• Require the provision of essential health benefits (e.g. hospitalization, maternity care, prescription drugs, mental health and substance abuse services)

 The block grant will be run through CHIP and is subject to mandatory appropriation.1 GCHJ specifically prioritizes bringing all states to funding parity by 2026;1 however, funding authorization is only through 2026.4

North Carolina

The Congressional Budget Office (CBO) has announced that it plans to offer a preliminary assessment of the bill; however, a full analysis of GCHJ will not be available for at least another few weeks.5

State-by-state analyses of federal funding that states would either lose or gain under GCHJ was conducted by the Center on Budget and Policy Priorities (CBPP).6 Since North Carolina did not accept Medicaid expansion and has one of the highest utilizations of subsidies for individuals on the exchange, results show North Carolina (NC) in the losing category.6 A study by Avalere confirmed that NC is expected to lose at least $1 Billion in federal funding in the first year alone.7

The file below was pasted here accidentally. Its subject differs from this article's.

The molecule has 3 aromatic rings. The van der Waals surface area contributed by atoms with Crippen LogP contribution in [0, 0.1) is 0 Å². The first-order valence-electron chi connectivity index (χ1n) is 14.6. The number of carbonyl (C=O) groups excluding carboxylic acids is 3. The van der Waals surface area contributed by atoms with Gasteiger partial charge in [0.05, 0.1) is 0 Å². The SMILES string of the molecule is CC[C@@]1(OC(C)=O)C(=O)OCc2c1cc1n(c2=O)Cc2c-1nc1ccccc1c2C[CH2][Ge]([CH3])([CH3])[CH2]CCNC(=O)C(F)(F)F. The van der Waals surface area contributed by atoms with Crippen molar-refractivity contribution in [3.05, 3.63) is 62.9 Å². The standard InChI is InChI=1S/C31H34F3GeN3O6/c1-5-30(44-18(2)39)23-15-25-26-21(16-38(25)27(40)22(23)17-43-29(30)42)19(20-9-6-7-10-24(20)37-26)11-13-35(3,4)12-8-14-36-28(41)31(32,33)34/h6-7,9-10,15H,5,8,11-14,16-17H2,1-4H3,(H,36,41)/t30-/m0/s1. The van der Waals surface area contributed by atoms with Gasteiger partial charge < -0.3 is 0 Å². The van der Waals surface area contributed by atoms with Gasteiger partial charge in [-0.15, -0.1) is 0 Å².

Graham Cassidy state map

Through 2026, NC is projected to lose $9 Billion.7 These numbers are in comparison to the current law and projections.  The NCMS understands that these numbers are likely to change as the proposal evolves over time.

NCMS Position

North Carolina Medical Society (NCMS) members care deeply about the patients they serve each day, and are committed to working to improve health care coverage. With that in mind, the following are key priorities for North Carolina physicians and physician assistants as we move forward on any proposed legislation.

  • Ensure our patients are able to access affordable, sustainable and quality health coverage. This is our top priority.
  • Maintain or improve coverage for the more than 500,000 North Carolinians currently covered under ACA plans;
  • Provide predictability for North Carolinians, including patients, businesses and providers by publicizing any changes to the health plans before the repeal takes effect;
  • Adopt provisions to stabilize North Carolina’s insurance market;